First, Steelman presumes that the goal of heterodox economists is to break into mainstream economics. While that may be the hope and goal of some heterodox economists, my sense from talking and working with many heterodox economists over the years is that is the furthest thing from their minds. They don’t want to break into the mainstream; what they want is to develop alternative approaches—in their research, teaching, service—without always having to be looking over their shoulders and worrying about being disciplined and punished by the mainstream economists who run the high-profile departments, journals, and funding sources in and around the discipline.

Which leads to my second point: why is it Steelman simply assumes that “significant differences in methodological approaches and fields of study” need to lead to a split of an economics department, at Notre Dame or elsewhere? Such differences exist in a wide variety of fields, from anthropology to zoology, and splits neither occur or are called for. In other words, what is it about mainstream economics that it simply can’t allow for or coexist with nonmainstream approaches? That’s a question I’d like to see the Steelmans of the world consider.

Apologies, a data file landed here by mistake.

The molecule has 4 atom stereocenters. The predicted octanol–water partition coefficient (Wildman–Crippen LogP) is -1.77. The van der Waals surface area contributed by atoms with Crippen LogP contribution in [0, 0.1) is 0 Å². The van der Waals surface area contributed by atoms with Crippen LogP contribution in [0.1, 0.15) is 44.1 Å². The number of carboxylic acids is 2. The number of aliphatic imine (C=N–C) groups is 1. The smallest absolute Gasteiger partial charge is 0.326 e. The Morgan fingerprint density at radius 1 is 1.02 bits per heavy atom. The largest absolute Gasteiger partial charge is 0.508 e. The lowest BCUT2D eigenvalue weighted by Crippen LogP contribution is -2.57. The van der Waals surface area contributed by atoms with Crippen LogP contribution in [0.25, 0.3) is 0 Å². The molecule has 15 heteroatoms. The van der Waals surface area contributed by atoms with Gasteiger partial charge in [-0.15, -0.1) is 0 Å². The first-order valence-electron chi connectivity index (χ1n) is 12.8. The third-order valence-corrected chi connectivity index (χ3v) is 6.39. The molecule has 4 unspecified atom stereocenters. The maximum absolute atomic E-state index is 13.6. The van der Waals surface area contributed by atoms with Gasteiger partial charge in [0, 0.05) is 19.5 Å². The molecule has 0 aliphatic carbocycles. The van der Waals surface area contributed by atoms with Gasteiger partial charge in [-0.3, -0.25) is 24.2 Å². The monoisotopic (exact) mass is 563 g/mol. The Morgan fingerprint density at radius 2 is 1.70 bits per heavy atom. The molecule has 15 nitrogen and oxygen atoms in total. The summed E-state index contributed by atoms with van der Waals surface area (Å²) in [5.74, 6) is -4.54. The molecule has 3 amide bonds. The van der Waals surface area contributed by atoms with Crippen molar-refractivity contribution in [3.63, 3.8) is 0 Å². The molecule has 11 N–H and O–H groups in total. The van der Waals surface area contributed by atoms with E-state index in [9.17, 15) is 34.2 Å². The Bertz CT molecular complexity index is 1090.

Finally, Steelman notes that not all departments that have encouraged the existence of nonmainstream or heterodox approaches are on the Left. He mentions the free-market or Austrian approaches that predominate in the economics departments at Florida State, Clemson, and George Mason. What he doesn’t mention is that those departments and universities have received significant funding from the Koch brothers, as documented by Inside Higher Ed and the Washington Post.

Economists at those institutions may teach the magic of the free market but there’s nothing magical about how they have grown in prominence in recent years or how other heterodox economists, many of whom have broken from mainstream economics, have been pushed to or beyond the margins of the discipline.

As many heterodox economists well understand, but Steelman apparently does not, the marketplace of ideas in economics is embedded within and structured by power, interests, and ideology. Which is what many students of economics today want to see transformed, so that they are finally able to study theories and approaches other than those of mainstream economics.